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Thread: Sewing practice

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  1. #1
    Senior Member 6 feet over's Avatar
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    Sewing practice

    For all you DIY project guys: Iím about to steal my sisterís sewing machine & start some projects. My question is what do you guys feel is the best material to use, what thread, and the best project to LEARN to sew. At this point I have ZERO experience sewing.

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    I was introduced to sewing, years ago, thru a VCR series called "Sewing with Nancy." It really was good and actually a sewing/fabric store lent it to me 'cause they were so happy to have a guy be interested. There really is a lot to bobbin tension and technique, maybe it's like skiing or golf; a little instruction at the beginning goes a long way. It just might keep you from throwing the machine out the window in frustration.
    Last edited by daibutsu; 05-16-2008 at 18:42.

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    Senior Member 6 feet over's Avatar
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    I already have a knowledgeable neighbor lined up to give me a couple of lessons. I know this help will go a LONG way towards keeping my sanity.
    The harder I work, the luckier I get.

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    Just starting myself, but, I use nylon thread, "outdoor" or "upholstery" type, not polyester, because polyester and cotton break constantly. ($3+) My first projects were gear bags, and a ' practice ' parka made from an old bed sheet. Have moved on to a DIY hammock, and UQ.

    It has been a journey of both patience, and common sense, (99% patience) It's certainly not rocket science. I remember much from my mothers sewing, almost 50 yr. ago, and, have the same machine now. My wife helps me take things apart which I have sewn together wrong here and there. (or inside out) I really enjoy making new equipment, and appreciate the HF people's experiences. Probably would not have gotten into it with out them.

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    Senior Member gstepclassical's Avatar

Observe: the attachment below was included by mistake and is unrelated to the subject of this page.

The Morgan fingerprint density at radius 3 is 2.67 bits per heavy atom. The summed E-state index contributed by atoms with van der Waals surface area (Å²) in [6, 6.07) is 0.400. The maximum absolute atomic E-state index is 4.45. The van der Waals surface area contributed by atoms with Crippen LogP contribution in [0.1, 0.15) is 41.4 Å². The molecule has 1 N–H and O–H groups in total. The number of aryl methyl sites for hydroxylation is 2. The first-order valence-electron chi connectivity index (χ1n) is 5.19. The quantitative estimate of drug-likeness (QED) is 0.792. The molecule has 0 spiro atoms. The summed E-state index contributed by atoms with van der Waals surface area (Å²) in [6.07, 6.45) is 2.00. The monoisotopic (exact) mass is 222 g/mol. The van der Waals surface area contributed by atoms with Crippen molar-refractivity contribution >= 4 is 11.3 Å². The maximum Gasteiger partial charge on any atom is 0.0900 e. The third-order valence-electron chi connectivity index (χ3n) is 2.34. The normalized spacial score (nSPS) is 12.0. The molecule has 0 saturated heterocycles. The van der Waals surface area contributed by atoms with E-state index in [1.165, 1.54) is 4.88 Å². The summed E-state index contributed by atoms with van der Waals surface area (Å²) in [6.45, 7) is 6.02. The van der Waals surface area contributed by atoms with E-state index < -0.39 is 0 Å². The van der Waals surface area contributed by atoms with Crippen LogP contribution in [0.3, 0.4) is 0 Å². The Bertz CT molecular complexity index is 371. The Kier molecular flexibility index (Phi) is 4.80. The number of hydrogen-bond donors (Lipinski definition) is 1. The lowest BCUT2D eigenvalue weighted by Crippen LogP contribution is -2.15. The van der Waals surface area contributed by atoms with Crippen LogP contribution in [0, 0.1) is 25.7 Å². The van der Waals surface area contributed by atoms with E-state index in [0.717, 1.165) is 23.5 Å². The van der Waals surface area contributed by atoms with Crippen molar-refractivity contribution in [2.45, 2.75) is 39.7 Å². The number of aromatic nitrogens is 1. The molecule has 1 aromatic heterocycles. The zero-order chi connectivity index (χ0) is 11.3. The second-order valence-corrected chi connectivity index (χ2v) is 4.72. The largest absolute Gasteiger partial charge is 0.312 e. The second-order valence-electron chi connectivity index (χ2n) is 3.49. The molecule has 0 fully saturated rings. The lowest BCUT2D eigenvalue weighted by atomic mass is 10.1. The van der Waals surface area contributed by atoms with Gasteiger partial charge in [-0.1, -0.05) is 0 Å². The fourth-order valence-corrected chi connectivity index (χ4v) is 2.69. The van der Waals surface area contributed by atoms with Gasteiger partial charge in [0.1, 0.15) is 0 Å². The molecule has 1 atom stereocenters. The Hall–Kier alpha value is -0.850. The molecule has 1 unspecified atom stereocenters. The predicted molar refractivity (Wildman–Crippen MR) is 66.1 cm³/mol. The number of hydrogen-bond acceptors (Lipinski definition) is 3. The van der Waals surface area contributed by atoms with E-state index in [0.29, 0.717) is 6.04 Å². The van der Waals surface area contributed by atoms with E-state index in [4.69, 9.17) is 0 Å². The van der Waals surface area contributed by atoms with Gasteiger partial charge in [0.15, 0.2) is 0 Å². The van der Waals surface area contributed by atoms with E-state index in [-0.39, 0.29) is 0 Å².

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    Gutterman's thread is very popular here. It is polyester and will not rot or degrade in sunlight. Nylon thread is not the way to go for outdoor projects. The thin and slippery materials such as silnylon are difficult to sew so I would not start with them. Many projects on this site start out with 1.9 oz. ripstop which is not too hard to sew. Good luck and have fun and remember there is a learning curve so don't get frustrated.
    When it goes over their heads, it really doesn't matter how high it is.

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    Hooch's Avatar
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    Based on the little sewing that I've done, get some ripstop from the $1 bin at Wally World and sew lots and lots of stuff sacks. It's good practice. Also, if you know someone who can provide a lesson or 2, definitely take them up on it. It'll save you a lot of frustration and dirty words. Just take your time and remember you're trying to enjoy yourself, not run a race.

    I have to second the words of gstepclassical to get quality polyester thread. It is definitely the way to go for outdoor projects. If you want to get some cheap polyester to practice with, go for it. Then save your good polyester thread for projects. Ed Speer sells a huge cone of polyester thread on his site for an excellent price.
    Last edited by Hooch; 05-17-2008 at 06:55.
    "If you play a Nicleback song backwards, you'll hear messages from the devil. Even worse, if you play it forward, you'll hear Nickleback." - Dave Grohl

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    If you get the cone of thread from Ed Speer, realize that it will have to be rewound onto something else that will fit on your machine to use. I used a second bobbin. That seems obvious, but even though I have years of sewing behind me (wayyy behind me), I picked it up and looked at it as I sat at the machine and was stumped for a minute. My friend Nancye looked around and found a plastic serving spoon with a long handle, and she held it with the cone on it while I wound the bobbins with the machine. I'll try to attach a pic of it.

    Hmmmm, that one must be on Nancye's camera. I'll get a copy and post it.
    Bad spellers of the world Untie!

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    Somewhere there is a pic of a DIY thread holder for cones. It is made from a CD/DVD spindle and a coat hanger bent into a guide wand. Saves a ton of grief for rewinding. In fact you can draw the thread the directly off the cone on your machine in most cases. The tension may need to be adjusted but that would be an idividual machine thing.
    I may be slow... But I sure am gimpy.

    "Bless you child, when you set out to thread a needle don't hold the thread still and fetch the needle up to it; hold the needle still and poke the thread at it; that's the way a woman most always does, but a man always does t'other way."
    Mrs. Loftus to Huck Finn

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    spindle for Ed's monster thread cone

    found the picture.
    Mine does not look so tidy, but it has served me well enough.

    Grizz

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    Here Nancye and I are hard at work...

    Bad spellers of the world Untie!

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